States with some of the weakest economic recoveries since the Great Recession are now enjoying soaring income growth in President Trump’s economy.
Analysis conducted by Pew Charitable Trusts reveals that states like West Virginia, Nevada, Arizona, New Mexico, Alabama, Mississippi, and Iowa have enjoyed major gains in personal income growth over the last year compared to their lagging income growth since the Great Recession.
For example, West Virginia has had annual personal income growth of only about 1.3 percent since 2007. Over the last year, though, West Virginia’s personal income growth has soared 4.3 percent — making it the highest income growth state in the last year of Trump’s “Buy American, Hire American” economy.
Nevada, which had personal income growth of just 1.6 percent since 2007 has enjoyed, over the last year, income growth of 3.5 percent. Likewise, Arizona residents’ income lagged since the recession with a growth rate of 1.8 percent. Over the last year, Arizona residents’ personal income has grown by 3.3 percent.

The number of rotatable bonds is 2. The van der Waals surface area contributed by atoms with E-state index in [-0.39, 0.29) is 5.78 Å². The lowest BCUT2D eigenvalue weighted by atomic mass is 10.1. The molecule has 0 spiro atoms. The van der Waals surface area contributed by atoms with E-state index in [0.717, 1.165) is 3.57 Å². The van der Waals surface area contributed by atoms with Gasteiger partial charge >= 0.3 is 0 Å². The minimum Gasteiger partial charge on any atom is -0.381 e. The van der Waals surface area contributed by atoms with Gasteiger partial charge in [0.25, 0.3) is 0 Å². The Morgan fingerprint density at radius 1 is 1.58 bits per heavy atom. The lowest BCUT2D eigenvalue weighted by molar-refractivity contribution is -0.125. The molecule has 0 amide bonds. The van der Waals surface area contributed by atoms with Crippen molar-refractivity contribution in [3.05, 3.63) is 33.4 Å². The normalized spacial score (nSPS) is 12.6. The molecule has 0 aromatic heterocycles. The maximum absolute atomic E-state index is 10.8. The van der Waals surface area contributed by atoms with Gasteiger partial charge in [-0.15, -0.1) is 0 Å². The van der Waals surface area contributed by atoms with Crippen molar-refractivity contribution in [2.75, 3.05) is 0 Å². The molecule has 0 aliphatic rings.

States like Minnesota and North Carolina, which had annual income growths of 1.9 percent since 2007, have seen personal income grow to almost three percent over the last year.
Alabama and New Mexico, both with some of the weakest economic recoveries since the Great Recession, have had significant income growth in the past year. Alabama, for instance, has had annual income grow by just a little more than one percent since the recession but in the last year has seen income grow by more than two percent.
In New Mexico, which saw income grow by 1.3 percent annually since 2007, has seen personal income grow for its residents by nearly three percent over the last year.
The personal income growth of American residents in states with weak economic recoveries since the Great Recession is welcome news following years of former President Obama’s economic recovery efforts that mostly aided wealthy zip codes and coastal cities.
As Breitbart News reported, research by the Economic Innovation Group found that by 2016, elite zip codes had a surplus of 3.6 million jobs. This is more than the combined bottom 80 percent of American zip codes. Similarly, while it only took about five years for wealthy cities to replace the jobs lost by the recession, it took “at-risk” communities a decade to recover, and “distressed” communities may never recover.
John Binder is a reporter for Breitbart News. Follow him on Twitter at @JxhnBinder.